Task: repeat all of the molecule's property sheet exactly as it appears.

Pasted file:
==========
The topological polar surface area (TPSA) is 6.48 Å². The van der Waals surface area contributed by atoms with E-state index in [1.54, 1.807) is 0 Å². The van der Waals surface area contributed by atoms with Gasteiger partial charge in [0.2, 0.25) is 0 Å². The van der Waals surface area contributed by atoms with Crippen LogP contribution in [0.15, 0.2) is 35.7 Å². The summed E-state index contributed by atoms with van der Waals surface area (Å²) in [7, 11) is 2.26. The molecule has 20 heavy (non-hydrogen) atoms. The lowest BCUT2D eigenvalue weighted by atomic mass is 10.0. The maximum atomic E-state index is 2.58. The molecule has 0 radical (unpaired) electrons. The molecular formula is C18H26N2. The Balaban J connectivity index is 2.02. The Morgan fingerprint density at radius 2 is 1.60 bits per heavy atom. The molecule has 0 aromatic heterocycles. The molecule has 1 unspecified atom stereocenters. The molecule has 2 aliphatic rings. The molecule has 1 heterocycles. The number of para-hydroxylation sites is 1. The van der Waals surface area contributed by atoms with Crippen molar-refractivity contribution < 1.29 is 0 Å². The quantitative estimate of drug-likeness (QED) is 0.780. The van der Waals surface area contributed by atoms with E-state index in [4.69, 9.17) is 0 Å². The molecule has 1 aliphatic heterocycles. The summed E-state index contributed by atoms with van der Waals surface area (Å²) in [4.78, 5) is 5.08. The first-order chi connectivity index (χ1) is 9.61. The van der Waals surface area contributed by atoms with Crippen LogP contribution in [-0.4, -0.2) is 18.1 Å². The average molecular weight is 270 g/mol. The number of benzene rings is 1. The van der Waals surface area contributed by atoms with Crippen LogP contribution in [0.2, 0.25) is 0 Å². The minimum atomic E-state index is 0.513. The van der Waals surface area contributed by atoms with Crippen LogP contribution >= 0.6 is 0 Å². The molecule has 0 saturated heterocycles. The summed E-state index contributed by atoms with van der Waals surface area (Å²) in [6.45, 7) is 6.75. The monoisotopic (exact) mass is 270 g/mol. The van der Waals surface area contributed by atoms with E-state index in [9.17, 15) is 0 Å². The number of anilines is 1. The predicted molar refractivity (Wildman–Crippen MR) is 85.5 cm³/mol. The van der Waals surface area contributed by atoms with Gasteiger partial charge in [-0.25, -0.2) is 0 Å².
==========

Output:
The topological polar surface area (TPSA) is 6.48 Å². The van der Waals surface area contributed by atoms with E-state index in [1.54, 1.807) is 0 Å². The van der Waals surface area contributed by atoms with Gasteiger partial charge in [0.2, 0.25) is 0 Å². The van der Waals surface area contributed by atoms with Crippen LogP contribution in [0.15, 0.2) is 35.7 Å². The summed E-state index contributed by atoms with van der Waals surface area (Å²) in [7, 11) is 2.26. The molecule has 20 heavy (non-hydrogen) atoms. The lowest BCUT2D eigenvalue weighted by atomic mass is 10.0. The maximum atomic E-state index is 2.58. The molecule has 0 radical (unpaired) electrons. The molecular formula is C18H26N2. The Balaban J connectivity index is 2.02. The Morgan fingerprint density at radius 2 is 1.60 bits per heavy atom. The molecule has 0 aromatic heterocycles. The molecule has 1 unspecified atom stereocenters. The molecule has 2 aliphatic rings. The molecule has 1 heterocycles. The number of para-hydroxylation sites is 1. The van der Waals surface area contributed by atoms with Crippen molar-refractivity contribution < 1.29 is 0 Å². The quantitative estimate of drug-likeness (QED) is 0.780. The van der Waals surface area contributed by atoms with E-state index in [4.69, 9.17) is 0 Å². The molecule has 1 aliphatic heterocycles. The summed E-state index contributed by atoms with van der Waals surface area (Å²) in [4.78, 5) is 5.08. The first-order chi connectivity index (χ1) is 9.61. The van der Waals surface area contributed by atoms with Crippen LogP contribution in [-0.4, -0.2) is 18.1 Å². The average molecular weight is 270 g/mol. The number of benzene rings is 1. The van der Waals surface area contributed by atoms with Crippen LogP contribution in [0.2, 0.25) is 0 Å². The minimum atomic E-state index is 0.513. The van der Waals surface area contributed by atoms with Crippen LogP contribution >= 0.6 is 0 Å². The molecule has 0 saturated heterocycles. The summed E-state index contributed by atoms with van der Waals surface area (Å²) in [6.45, 7) is 6.75. The monoisotopic (exact) mass is 270 g/mol. The van der Waals surface area contributed by atoms with E-state index in [9.17, 15) is 0 Å². The number of anilines is 1. The predicted molar refractivity (Wildman–Crippen MR) is 85.5 cm³/mol. The van der Waals surface area contributed by atoms with Gasteiger partial charge in [-0.25, -0.2) is 0 Å².